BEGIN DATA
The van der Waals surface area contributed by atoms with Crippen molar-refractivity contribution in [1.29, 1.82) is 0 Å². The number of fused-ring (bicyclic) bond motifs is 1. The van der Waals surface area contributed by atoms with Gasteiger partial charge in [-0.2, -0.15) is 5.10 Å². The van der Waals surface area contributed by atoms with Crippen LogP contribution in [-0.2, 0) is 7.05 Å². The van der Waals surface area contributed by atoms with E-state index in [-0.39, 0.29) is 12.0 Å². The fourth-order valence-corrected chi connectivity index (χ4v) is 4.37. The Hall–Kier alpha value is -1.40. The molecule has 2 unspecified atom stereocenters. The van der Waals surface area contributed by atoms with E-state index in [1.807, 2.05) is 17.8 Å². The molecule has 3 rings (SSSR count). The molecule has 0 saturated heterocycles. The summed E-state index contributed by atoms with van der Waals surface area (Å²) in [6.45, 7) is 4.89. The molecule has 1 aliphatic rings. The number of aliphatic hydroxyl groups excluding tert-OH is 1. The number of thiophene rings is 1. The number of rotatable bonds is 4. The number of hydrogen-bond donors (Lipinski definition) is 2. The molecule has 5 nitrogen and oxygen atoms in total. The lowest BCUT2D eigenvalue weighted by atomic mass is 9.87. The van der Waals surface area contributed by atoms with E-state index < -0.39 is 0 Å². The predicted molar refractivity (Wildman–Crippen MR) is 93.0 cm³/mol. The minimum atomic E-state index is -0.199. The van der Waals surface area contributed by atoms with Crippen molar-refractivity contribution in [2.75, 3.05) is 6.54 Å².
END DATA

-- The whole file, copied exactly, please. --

The van der Waals surface area contributed by atoms with Crippen molar-refractivity contribution in [1.29, 1.82) is 0 Å². The number of fused-ring (bicyclic) bond motifs is 1. The van der Waals surface area contributed by atoms with Gasteiger partial charge in [-0.2, -0.15) is 5.10 Å². The van der Waals surface area contributed by atoms with Crippen LogP contribution in [-0.2, 0) is 7.05 Å². The van der Waals surface area contributed by atoms with E-state index in [-0.39, 0.29) is 12.0 Å². The fourth-order valence-corrected chi connectivity index (χ4v) is 4.37. The Hall–Kier alpha value is -1.40. The molecule has 2 unspecified atom stereocenters. The van der Waals surface area contributed by atoms with E-state index in [1.807, 2.05) is 17.8 Å². The molecule has 3 rings (SSSR count). The molecule has 0 saturated heterocycles. The summed E-state index contributed by atoms with van der Waals surface area (Å²) in [6.45, 7) is 4.89. The molecule has 1 aliphatic rings. The number of aliphatic hydroxyl groups excluding tert-OH is 1. The number of thiophene rings is 1. The number of rotatable bonds is 4. The number of hydrogen-bond donors (Lipinski definition) is 2. The molecule has 5 nitrogen and oxygen atoms in total. The lowest BCUT2D eigenvalue weighted by atomic mass is 9.87. The van der Waals surface area contributed by atoms with E-state index < -0.39 is 0 Å². The predicted molar refractivity (Wildman–Crippen MR) is 93.0 cm³/mol. The minimum atomic E-state index is -0.199. The van der Waals surface area contributed by atoms with Crippen molar-refractivity contribution in [2.75, 3.05) is 6.54 Å².